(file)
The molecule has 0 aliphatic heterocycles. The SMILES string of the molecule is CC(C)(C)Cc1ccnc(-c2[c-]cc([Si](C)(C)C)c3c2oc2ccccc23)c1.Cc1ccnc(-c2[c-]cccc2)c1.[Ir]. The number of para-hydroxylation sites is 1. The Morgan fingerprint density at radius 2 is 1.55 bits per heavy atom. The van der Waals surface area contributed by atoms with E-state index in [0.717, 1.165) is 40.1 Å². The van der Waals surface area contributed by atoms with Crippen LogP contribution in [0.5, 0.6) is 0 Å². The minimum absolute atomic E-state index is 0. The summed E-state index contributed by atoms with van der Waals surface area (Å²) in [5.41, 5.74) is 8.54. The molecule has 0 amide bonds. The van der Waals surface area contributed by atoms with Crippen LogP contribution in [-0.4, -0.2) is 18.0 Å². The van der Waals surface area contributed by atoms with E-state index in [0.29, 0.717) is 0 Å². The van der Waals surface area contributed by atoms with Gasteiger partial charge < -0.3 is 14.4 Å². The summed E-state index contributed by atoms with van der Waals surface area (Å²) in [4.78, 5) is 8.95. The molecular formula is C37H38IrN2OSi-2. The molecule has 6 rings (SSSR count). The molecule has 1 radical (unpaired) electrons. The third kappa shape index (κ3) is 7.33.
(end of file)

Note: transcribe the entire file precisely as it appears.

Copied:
The molecule has 0 aliphatic heterocycles. The SMILES string of the molecule is CC(C)(C)Cc1ccnc(-c2[c-]cc([Si](C)(C)C)c3c2oc2ccccc23)c1.Cc1ccnc(-c2[c-]cccc2)c1.[Ir]. The number of para-hydroxylation sites is 1. The Morgan fingerprint density at radius 2 is 1.55 bits per heavy atom. The van der Waals surface area contributed by atoms with E-state index in [0.717, 1.165) is 40.1 Å². The van der Waals surface area contributed by atoms with Crippen LogP contribution in [0.5, 0.6) is 0 Å². The minimum absolute atomic E-state index is 0. The summed E-state index contributed by atoms with van der Waals surface area (Å²) in [5.41, 5.74) is 8.54. The molecule has 0 amide bonds. The van der Waals surface area contributed by atoms with Crippen LogP contribution in [-0.4, -0.2) is 18.0 Å². The van der Waals surface area contributed by atoms with E-state index in [0.29, 0.717) is 0 Å². The van der Waals surface area contributed by atoms with Gasteiger partial charge < -0.3 is 14.4 Å². The summed E-state index contributed by atoms with van der Waals surface area (Å²) in [4.78, 5) is 8.95. The molecular formula is C37H38IrN2OSi-2. The molecule has 6 rings (SSSR count). The molecule has 1 radical (unpaired) electrons. The third kappa shape index (κ3) is 7.33.